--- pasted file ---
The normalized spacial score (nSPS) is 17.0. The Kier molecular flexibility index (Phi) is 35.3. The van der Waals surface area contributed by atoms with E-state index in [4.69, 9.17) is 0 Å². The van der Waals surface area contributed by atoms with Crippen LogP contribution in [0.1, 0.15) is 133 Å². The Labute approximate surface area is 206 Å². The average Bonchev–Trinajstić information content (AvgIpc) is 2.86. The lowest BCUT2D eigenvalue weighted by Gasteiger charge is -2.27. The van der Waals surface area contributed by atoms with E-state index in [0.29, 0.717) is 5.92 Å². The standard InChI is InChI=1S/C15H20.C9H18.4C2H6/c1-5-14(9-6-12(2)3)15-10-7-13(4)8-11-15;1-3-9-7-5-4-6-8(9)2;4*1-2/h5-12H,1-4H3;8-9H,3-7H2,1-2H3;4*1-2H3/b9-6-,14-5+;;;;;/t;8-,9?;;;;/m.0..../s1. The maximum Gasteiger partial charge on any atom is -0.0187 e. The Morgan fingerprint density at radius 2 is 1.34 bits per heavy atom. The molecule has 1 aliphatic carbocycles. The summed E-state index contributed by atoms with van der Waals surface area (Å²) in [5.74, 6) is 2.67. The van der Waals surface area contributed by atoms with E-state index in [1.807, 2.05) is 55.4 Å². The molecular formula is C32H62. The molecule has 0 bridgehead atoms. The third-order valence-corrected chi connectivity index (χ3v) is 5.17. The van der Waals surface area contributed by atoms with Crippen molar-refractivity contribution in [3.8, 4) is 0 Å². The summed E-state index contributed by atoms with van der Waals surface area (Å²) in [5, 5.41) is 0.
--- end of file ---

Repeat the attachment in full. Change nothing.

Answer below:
The normalized spacial score (nSPS) is 17.0. The Kier molecular flexibility index (Phi) is 35.3. The van der Waals surface area contributed by atoms with E-state index in [4.69, 9.17) is 0 Å². The van der Waals surface area contributed by atoms with Crippen LogP contribution in [0.1, 0.15) is 133 Å². The Labute approximate surface area is 206 Å². The average Bonchev–Trinajstić information content (AvgIpc) is 2.86. The lowest BCUT2D eigenvalue weighted by Gasteiger charge is -2.27. The van der Waals surface area contributed by atoms with E-state index in [0.29, 0.717) is 5.92 Å². The standard InChI is InChI=1S/C15H20.C9H18.4C2H6/c1-5-14(9-6-12(2)3)15-10-7-13(4)8-11-15;1-3-9-7-5-4-6-8(9)2;4*1-2/h5-12H,1-4H3;8-9H,3-7H2,1-2H3;4*1-2H3/b9-6-,14-5+;;;;;/t;8-,9?;;;;/m.0..../s1. The maximum Gasteiger partial charge on any atom is -0.0187 e. The Morgan fingerprint density at radius 2 is 1.34 bits per heavy atom. The molecule has 1 aliphatic carbocycles. The summed E-state index contributed by atoms with van der Waals surface area (Å²) in [5.74, 6) is 2.67. The van der Waals surface area contributed by atoms with E-state index in [1.807, 2.05) is 55.4 Å². The molecular formula is C32H62. The molecule has 0 bridgehead atoms. The third-order valence-corrected chi connectivity index (χ3v) is 5.17. The van der Waals surface area contributed by atoms with Crippen molar-refractivity contribution in [3.8, 4) is 0 Å². The summed E-state index contributed by atoms with van der Waals surface area (Å²) in [5, 5.41) is 0.